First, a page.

Pericarditis is an inflammation of the membrane that surrounds the heart. The pericardium is a double later membrane that surrounds the heart, providing the heart with cushion and protection.
In this article we'll discuss its symptoms, diagnosis, treatment, and prevention.
What Causes Pericarditis?
There are many things that can cause pericarditis, including:
- Infections: Viruses are the most common cause of pericarditis. Other infectious causes include bacteria, fungi, and parasites.
- Autoimmune diseases: Pericarditis can be a manifestation of an underlying autoimmune disease such as lupus or rheumatoid arthritis.
- Trauma: Physical trauma to the chest, such as from a car accident, can cause pericarditis.
- Cancer: Cancerous tumors can invade and destroy the pericardium.
- Other disorders: kidney failure, heart attack, and certain types of vasculitis.
Pericarditis can also occur without an identifiable cause. This is called idiopathic pericarditis.
Symptoms of Pericarditis
Common symptoms of pericarditis are:
- Chest pain (usually on the left side) that gets worse when lying down or deep breathing
- Pain that radiates to your shoulder or neck
- Shortness of breath
- Weakness and fatigue
- Rapid heartbeat or irregular heartbeat (arrhythmia)
Diagnosis of Pericarditis
The diagnosis of pericarditis is based on a combination of the patient's history, physical examination, and diagnostic tests. The most important aspect of the diagnosis is the patient's history, which may reveal evidence of an underlying condition that has led to the development of pericarditis.
Physical examination can often provide clues to the cause of pericarditis, but it is not always conclusive. Diagnostic tests are used to confirm the diagnosis and to rule out other potential causes of the patient's symptoms.
Pericarditis is typically diagnosed based on the presence of certain characteristic features on the electrocardiogram (ECG). The ECG may show evidence of ST-segment elevation, which is indicative of inflammation of the inner lining of the heart (the endocardium).
In some cases, the ECG may also show evidence of PR segment depression, which is indicative of inflammation of the outer lining of the heart (the pericardium). In addition to the ECG findings, the diagnosis of pericarditis may be confirmed with laboratory tests, such as blood tests and echocardiography.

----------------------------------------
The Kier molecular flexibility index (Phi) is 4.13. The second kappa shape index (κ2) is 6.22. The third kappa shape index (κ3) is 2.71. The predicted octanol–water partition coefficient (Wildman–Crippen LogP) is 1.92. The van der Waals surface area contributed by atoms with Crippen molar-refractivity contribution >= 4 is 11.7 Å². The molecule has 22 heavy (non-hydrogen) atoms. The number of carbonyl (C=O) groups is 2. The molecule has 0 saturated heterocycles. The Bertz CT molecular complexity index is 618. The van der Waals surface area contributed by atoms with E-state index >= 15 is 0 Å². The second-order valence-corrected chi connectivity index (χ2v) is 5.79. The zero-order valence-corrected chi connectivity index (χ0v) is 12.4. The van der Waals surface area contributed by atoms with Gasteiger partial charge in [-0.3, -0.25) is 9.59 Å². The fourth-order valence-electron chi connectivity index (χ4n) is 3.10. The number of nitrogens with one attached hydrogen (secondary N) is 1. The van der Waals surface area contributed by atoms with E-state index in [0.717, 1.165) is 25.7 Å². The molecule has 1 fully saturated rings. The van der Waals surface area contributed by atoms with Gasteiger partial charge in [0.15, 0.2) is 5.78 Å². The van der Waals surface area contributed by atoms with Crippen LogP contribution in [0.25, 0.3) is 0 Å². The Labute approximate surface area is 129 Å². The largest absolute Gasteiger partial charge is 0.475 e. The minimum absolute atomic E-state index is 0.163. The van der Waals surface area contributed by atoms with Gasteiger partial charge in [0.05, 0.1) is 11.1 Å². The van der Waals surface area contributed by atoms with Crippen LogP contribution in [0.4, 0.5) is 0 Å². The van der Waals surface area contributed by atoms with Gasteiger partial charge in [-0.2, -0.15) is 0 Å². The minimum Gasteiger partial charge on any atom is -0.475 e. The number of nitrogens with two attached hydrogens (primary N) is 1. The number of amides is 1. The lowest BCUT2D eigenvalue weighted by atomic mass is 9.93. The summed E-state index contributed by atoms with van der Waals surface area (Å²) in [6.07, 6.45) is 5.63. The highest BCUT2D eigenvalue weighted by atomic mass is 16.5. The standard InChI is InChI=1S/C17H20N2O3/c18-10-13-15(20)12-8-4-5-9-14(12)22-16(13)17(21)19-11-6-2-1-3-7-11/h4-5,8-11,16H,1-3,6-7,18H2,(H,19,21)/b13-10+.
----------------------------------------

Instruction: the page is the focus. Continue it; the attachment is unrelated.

Treatment of Pericarditis
There are many treatments available for pericarditis, and the best course of treatment will vary depending on the underlying cause.
In most cases, pericarditis is treated with anti-inflammatory medications such as ibuprofen or aspirin. If pericarditis is caused by an infection, then antibiotics may also be prescribed. In some cases, corticosteroids may be used to help reduce inflammation. In severe cases, surgery may be necessary to remove the pericardium.
Steps to Take if You Have Symptoms of Pericarditis
If you think you might have pericarditis, it's important to see your doctor right away. Pericarditis can be very painful and, in rare cases, can be life-threatening. Here are some steps to take if you think you might have pericarditis:
- If you think you might have pericarditis, call your doctor and schedule an appointment.
- If you're in pain, try taking over-the-counter pain relievers like ibuprofen or aspirin.
- It's important to rest when you have pericarditis. Avoid activities that make your pain worse.
- Applying ice or heat to your chest can help ease your pain.
- Techniques like deep breathing and meditation can help you relax and ease your pain.
There is no guaranteed way to prevent pericarditis, but there are some things you can do to lower your risk:
- Get vaccinated against infections. This includes the flu and pneumococcal vaccines.
- Avoid contact with people who have infections.
- Wash your hands often and well, especially when you are around people who are sick.
- Do not smoke. Smoking increases your risk of many types of infections, including those that can cause pericarditis.
- Manage any underlying health conditions you have. This includes conditions like diabetes, heart disease, and autoimmune disorders. Keeping these conditions under control can help lower your risk of pericarditis.